|Regions with significant populations|
|China (Wutou, Wanwei and Shanxin islands off the coast of Dongxing city, Guangxi)|
|Vietnamese, Cantonese, and some Mandarin|
|Mahayana Buddhism · Taoism · Christianity|
|Related ethnic groups|
The Gin people (Chinese: 京族; pinyin: Jīngzú) are an ethnic minority group that live in southwestern China, which immigrated from Vietnam hundreds of years ago. They speak Vietnamese, mixed with Cantonese dialect, and some Mandarin. They mainly live on three islands off the coast of Dongxing city, Fangchenggang, Guangxi Zhuang Autonomous Region. The population of Gin was just over 20,000 in 2000. This number does not include the 36,205 Vietnamese nationals studying or working in Mainland China recorded by the 2010 national population census.
Their connection to Vietnam is based on stories and documents which told that they moved from mainland Dai Viet to three sparsely inhabited islands in the 16th century. They are reported to speak a dialect of Vietnamese.
The people of this very small ethnic minority live in compact communities primarily in the three islands of Wanwei, Wutou and Shanxin in the Fangcheng Multi-ethnic Autonomous County, the Guangxi Zhuang Autonomous Region, near the Sino-Vietnamese border. About one quarter of them live among the Han Chinese and Zhuang ethnic groups in nearby counties and towns.
The Gin live in a subtropical area with plenty of rainfall and rich mineral resources. The Beibu Gulf to its south is an ideal fishing ground. Of the more than 700 species of fish found there, over 200 are of great economic value and high yields. Pearls, sea horses and sea otters which grow in abundance are prized for their medicinal value. Seawater from the Beibu Gulf is good for salt making. The main crops there are rice, sweet potato, peanut, taro and millet, and sub-tropical fruits like papaya, banana, and longan are also plentiful. Mineral deposits include iron, monazite, titanium, magnetite and silica. The large tracts of mangroves growing in marshy land along the coast are a rich source of tannin, an essential raw material for the tanning industry.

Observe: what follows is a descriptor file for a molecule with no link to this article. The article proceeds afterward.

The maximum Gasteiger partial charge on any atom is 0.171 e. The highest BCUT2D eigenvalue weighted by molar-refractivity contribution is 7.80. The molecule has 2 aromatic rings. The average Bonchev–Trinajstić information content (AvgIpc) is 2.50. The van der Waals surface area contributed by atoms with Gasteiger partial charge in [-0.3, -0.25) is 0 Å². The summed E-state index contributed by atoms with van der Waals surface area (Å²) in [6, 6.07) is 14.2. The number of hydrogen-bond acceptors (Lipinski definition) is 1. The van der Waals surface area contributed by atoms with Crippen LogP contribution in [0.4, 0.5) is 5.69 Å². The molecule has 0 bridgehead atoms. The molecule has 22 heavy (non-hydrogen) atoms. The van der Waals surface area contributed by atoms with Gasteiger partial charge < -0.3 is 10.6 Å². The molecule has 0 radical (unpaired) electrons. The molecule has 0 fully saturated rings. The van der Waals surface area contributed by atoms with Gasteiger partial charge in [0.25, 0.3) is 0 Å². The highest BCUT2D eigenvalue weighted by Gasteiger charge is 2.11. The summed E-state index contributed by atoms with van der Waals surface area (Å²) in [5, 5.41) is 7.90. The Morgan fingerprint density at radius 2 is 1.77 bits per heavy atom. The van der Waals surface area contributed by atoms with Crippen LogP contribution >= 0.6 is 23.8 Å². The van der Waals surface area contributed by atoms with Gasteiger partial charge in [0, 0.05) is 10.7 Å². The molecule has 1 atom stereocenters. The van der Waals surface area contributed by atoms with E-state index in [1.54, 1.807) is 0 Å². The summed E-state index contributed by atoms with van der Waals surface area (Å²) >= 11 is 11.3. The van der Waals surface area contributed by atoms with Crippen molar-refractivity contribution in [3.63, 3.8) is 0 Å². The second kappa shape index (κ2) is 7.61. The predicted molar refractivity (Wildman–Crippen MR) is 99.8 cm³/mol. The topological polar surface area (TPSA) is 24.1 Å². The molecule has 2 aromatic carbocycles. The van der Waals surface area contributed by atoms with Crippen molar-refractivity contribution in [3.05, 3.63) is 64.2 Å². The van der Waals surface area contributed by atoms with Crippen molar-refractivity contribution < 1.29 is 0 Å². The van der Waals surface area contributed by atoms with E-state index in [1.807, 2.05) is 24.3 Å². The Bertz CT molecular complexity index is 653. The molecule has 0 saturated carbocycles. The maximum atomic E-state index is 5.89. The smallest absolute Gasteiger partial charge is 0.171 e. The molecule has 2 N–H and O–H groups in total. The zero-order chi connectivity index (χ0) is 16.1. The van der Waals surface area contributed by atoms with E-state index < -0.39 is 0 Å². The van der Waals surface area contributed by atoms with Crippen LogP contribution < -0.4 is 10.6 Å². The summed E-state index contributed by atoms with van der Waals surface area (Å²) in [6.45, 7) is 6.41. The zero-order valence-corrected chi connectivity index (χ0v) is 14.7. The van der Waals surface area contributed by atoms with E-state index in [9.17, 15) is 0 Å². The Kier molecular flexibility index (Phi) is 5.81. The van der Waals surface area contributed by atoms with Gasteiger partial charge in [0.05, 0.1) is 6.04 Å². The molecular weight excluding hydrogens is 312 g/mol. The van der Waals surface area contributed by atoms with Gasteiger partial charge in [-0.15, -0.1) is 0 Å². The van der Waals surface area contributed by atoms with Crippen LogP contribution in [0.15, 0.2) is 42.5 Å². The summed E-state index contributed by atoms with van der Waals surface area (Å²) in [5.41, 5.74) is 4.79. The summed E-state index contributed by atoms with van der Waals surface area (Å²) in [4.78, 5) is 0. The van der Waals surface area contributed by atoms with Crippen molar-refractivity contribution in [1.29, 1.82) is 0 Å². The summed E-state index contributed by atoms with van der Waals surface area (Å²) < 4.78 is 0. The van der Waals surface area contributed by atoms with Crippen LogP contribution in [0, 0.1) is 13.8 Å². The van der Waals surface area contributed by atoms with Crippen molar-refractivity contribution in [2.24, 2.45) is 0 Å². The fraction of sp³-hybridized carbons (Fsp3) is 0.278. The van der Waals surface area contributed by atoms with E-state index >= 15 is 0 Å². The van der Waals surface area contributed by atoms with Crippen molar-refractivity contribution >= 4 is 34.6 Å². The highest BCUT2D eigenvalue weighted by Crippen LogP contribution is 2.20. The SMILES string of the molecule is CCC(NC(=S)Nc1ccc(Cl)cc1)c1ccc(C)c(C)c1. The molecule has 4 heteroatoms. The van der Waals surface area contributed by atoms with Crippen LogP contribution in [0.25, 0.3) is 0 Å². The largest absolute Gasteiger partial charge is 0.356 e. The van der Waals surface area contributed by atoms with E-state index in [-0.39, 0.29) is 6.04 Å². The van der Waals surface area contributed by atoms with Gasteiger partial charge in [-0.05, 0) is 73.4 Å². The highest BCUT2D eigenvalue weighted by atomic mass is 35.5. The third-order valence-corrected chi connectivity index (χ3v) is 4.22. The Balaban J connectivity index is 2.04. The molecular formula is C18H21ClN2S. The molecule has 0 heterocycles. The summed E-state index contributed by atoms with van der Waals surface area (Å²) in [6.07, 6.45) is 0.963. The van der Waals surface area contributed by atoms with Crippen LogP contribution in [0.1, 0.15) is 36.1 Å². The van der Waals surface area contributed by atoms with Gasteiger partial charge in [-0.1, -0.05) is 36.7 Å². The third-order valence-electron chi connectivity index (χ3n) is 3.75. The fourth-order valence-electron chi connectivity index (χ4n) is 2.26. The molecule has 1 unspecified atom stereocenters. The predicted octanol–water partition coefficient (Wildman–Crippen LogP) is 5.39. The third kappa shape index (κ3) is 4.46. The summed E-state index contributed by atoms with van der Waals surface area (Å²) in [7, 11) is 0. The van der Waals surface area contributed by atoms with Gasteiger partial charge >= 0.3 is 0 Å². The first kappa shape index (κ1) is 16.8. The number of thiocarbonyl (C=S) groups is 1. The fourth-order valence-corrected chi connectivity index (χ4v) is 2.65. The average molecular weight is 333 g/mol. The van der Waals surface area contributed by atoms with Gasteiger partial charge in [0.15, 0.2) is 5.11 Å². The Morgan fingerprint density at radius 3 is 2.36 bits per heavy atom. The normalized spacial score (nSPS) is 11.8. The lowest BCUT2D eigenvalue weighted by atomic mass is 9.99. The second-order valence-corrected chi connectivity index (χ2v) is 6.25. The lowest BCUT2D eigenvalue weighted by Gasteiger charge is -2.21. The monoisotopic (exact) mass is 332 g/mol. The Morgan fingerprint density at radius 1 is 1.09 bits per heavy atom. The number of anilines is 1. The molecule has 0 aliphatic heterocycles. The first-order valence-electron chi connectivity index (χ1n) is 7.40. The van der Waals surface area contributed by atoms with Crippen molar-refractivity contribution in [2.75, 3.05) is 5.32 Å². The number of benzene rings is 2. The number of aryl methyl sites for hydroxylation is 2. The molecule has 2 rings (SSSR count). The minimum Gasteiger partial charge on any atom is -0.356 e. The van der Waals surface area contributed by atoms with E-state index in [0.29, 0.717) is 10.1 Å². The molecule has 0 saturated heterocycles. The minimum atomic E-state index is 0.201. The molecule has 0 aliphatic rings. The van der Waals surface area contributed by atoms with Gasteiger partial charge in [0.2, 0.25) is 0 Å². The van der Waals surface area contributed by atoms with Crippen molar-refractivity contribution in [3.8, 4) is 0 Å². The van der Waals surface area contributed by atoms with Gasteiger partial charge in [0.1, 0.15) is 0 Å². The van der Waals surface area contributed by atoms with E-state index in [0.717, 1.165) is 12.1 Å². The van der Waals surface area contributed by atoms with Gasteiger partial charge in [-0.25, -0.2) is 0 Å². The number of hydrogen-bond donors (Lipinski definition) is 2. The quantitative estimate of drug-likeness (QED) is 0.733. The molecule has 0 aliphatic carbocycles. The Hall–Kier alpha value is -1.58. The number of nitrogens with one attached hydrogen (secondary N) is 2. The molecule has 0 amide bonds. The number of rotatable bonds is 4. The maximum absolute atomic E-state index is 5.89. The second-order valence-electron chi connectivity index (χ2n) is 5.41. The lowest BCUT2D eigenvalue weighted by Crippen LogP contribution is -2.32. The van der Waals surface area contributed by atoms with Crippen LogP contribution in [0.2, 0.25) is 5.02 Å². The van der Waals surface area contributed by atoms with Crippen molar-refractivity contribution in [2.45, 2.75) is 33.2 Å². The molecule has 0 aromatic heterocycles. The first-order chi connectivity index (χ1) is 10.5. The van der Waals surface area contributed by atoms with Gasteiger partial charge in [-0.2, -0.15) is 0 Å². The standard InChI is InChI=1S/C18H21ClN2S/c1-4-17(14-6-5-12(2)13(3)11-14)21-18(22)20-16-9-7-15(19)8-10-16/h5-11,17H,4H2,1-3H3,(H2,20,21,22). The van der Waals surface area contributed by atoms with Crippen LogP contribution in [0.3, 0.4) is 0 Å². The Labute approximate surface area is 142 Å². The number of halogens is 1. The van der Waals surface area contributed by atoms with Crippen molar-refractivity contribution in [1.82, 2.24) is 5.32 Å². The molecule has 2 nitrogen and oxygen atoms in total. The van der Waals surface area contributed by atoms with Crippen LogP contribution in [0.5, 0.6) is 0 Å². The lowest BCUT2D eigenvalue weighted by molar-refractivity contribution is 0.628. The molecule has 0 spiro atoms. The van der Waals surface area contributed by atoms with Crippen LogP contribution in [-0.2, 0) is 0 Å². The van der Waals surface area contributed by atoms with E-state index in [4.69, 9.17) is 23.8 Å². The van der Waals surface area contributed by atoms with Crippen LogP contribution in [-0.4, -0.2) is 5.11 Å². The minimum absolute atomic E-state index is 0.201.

In addition to using Hanzi, the Gin have their unique Zinan script, called Chu Nom in Vietnamese, dating back to the 13th century. Created on the basis of the script of the Han people towards the end of the 13th century, it is found in old song books and religious scriptures. Most Gin read and write in the Han script because they have lived with Hans for a long time. They speak the Cantonese dialect.
Gin people like antiphonal songs which are melodious and lyrical. Their traditional instruments include the two-stringed fiddle, flute, drum, gong and the single-stringed fiddle, a unique musical instrument of the ethnic group. Folk stories and legends abound. Their favorite dances feature lanterns, fancy colored sticks, embroidery and dragons.
Gin costume is simple and practical. Traditionally, women wear tight-fitting, collarless short blouses buttoned in front plus a diamond-shaped top apron and broad black or brown trousers. When going out, they would put on a light colored gown with narrow sleeves. They also like earrings. Men wear long jackets reaching down to the knees and girdles. Now most people dress themselves like their Han neighbors though a few elderly women retain their tradition and a few young women coil their hair and dye their teeth black.
Many Gin are believers of Buddhism or Taoism, with a few followers of Catholicism. They also celebrate the Lunar New Year, the Pure Brightness Festival, the Dragon Boat Festival and the Mid-Autumn Festival like the Han.
Fish sauce is a favorite condiment of the Gin people for cooking, and a cake prepared with glutinous rice mixed with sesame is a great delicacy for them. There used to be some taboos, such as stepping over a fishing net placed on the beach.
- GB 3304－91 Names of nationalities of China in romanization with codes
- "Major Figures on Residents from Hong Kong, Macao and Taiwan and Foreigners Covered by 2010 Population Census". National Bureau of Statistics of China. April 29, 2011. Retrieved May 4, 2011.
- James Stuart Olson (1998). An ethnohistorical dictionary of China. Greenwood Publishing Group,. p. 158. ISBN 0-313-28853-4. Retrieved 2011-01-11.
- Paul Friedrich, Norma Diamond (1994). Russia and Eurasia, China. Hall. p. 454. ISBN 0-8161-1810-8. Retrieved 2011-01-11.